Today, Malcolm X is often vilified or, possibly worse, ignored by US History textbooks. He typically serves as the character foil to our protagonist: Dr. King. I understand why people fall into this trap – and to some extent, that’s a really effective way to understand each of these men. But it really diminishes Malcolm X’s legacy. There were a lot of African Americans who like his message better than Dr. King’s. They were frustrated about being told to turn the other cheek, sit down and take it, from white racists as they burned crosses in their front yard and bombed their homes.

Both men had the same goal: to achieve full civil rights for African Americans. They met only once as they both attended a Senate debate on the 1964 Civil Rights Act. They were both assassinated within four years of that meeting. So how did these two men come to have such different approaches to protest?

Martin Luther King was raised in the middle-class Sweet Auburn neighborhood of Atlanta. His father a pastor and his mother a schoolteacher, his dad – Martin Luther King Sr. – was an early leader in the Civil Rights Movement, heading up the NAACP chapter in Atlanta. King went to Morehouse College when he was just 15 years old. He later attended seminary in Pennsylvania and eventually earned his doctorate in systematic theology in Boston where he met his future wife: a young singer, also from Atlanta, named Coretta Scott.

In some ways, Malcolm Little had many similarities with King. (Malcolm Little was Malcolm X’s birth name. He changed his last name to “X” to symbolize his lost African name that was changed when his ancestors were enslaved.) His father was a lay preacher and also active in the early civil rights movement. Both Martin and Malcolm were gifted speakers. King was elected president of his predominately white senior class at seminary while Malcolm was elected class president at his high school. But their differences are more telling than their similarities.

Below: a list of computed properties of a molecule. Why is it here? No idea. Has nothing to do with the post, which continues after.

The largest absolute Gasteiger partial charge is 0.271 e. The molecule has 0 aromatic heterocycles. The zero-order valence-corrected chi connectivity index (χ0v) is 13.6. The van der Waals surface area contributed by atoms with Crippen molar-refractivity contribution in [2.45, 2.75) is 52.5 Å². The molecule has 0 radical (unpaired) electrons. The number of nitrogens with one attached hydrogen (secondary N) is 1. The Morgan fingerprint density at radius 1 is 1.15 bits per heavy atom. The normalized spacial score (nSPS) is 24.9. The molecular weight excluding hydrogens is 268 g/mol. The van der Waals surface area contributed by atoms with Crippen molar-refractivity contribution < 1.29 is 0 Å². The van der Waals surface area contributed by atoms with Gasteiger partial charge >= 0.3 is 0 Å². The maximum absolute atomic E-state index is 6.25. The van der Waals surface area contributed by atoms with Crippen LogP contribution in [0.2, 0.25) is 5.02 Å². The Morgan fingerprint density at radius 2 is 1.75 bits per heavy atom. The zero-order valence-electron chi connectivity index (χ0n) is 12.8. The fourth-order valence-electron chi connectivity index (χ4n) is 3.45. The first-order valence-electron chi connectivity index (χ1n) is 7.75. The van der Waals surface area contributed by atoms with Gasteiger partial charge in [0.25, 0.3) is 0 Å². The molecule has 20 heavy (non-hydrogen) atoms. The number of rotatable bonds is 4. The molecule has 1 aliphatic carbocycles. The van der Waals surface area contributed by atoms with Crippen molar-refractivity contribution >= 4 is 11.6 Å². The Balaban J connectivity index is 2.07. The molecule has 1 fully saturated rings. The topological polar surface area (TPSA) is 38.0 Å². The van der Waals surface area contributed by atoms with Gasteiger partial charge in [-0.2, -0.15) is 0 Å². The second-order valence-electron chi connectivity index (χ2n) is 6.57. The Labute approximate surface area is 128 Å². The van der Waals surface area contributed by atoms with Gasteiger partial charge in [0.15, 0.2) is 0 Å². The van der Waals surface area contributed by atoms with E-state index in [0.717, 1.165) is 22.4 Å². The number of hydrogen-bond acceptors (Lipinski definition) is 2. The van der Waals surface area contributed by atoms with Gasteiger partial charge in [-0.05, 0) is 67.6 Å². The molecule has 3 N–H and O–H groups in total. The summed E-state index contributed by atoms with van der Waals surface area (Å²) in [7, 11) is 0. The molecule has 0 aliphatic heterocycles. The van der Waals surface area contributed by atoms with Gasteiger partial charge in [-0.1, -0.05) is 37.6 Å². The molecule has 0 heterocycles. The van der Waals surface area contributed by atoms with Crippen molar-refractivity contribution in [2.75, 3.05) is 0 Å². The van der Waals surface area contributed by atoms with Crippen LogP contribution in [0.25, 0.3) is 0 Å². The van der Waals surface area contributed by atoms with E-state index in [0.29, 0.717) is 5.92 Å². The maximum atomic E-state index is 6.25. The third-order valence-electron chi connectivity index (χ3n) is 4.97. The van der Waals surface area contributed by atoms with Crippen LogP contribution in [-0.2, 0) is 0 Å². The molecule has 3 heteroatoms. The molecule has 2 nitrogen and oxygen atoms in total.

First, whereas King’s father was active in the more moderate NAACP, Malcolm’s father was a leader in the Universal Negro Improvement Association. If you remember from last episode, this was the brainchild of black nationalist Marcus Garvey. He believed that black people should stop relying on white people to change their situation – they needed to take matters into their own hands.

Malcolm’s childhood in general was dramatically different than Martin’s. He was the 4th of 8 children and his father, Earl Little, was hunted by white supremacists to the point that he moved his family around, eventually ending up in Michigan. But even in the north, a racist mob set their house on fire when Malcolm was only 4 years old and, as he tells it, “”The white police and firemen came and stood around watching as the house burned to the ground.” His father moved the family again but just two years later, Malcolm’s father’s body was found on the municipal streetcar tracks.

Even though many believed a splinter group of the KKK called the Black Legion murdered Earl, the city officially ruled his death a streetcar accident, making it impossible for his family to receive the large life insurance policy Malcolm’s father had purchased in order to provide for his family in the event of his death. Never recovering from her grief, Malcolm’s mother was committed to a mental institution when he was 12. Malcolm was separated from his siblings and placed in foster care.

As a child, he was incredibly bright but when he told his English teacher he wanted to go to law school, their reaction was that he should be more “realistic” and consider a job in carpentry, instead. At that point, Malcolm was like, “Screw this. I’m dropping out.” So he did.